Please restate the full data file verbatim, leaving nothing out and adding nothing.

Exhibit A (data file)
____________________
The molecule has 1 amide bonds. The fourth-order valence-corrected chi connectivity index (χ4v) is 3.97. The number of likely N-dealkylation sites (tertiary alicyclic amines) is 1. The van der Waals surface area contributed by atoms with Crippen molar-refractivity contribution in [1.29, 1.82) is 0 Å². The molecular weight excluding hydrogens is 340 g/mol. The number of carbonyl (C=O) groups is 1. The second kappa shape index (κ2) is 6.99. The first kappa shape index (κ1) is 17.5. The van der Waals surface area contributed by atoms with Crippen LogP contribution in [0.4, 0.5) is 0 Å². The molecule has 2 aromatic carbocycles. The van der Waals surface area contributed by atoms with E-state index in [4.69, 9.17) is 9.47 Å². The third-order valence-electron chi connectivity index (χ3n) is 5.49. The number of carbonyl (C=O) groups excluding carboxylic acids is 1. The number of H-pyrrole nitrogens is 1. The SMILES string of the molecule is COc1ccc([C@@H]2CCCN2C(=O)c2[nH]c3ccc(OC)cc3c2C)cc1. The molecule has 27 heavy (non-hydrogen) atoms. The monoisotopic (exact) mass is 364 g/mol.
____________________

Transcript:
The molecule has 1 amide bonds. The fourth-order valence-corrected chi connectivity index (χ4v) is 3.97. The number of likely N-dealkylation sites (tertiary alicyclic amines) is 1. The van der Waals surface area contributed by atoms with Crippen molar-refractivity contribution in [1.29, 1.82) is 0 Å². The molecular weight excluding hydrogens is 340 g/mol. The number of carbonyl (C=O) groups is 1. The second kappa shape index (κ2) is 6.99. The first kappa shape index (κ1) is 17.5. The van der Waals surface area contributed by atoms with Crippen LogP contribution in [0.4, 0.5) is 0 Å². The molecule has 2 aromatic carbocycles. The van der Waals surface area contributed by atoms with E-state index in [4.69, 9.17) is 9.47 Å². The third-order valence-electron chi connectivity index (χ3n) is 5.49. The number of carbonyl (C=O) groups excluding carboxylic acids is 1. The number of H-pyrrole nitrogens is 1. The SMILES string of the molecule is COc1ccc([C@@H]2CCCN2C(=O)c2[nH]c3ccc(OC)cc3c2C)cc1. The molecule has 27 heavy (non-hydrogen) atoms. The monoisotopic (exact) mass is 364 g/mol.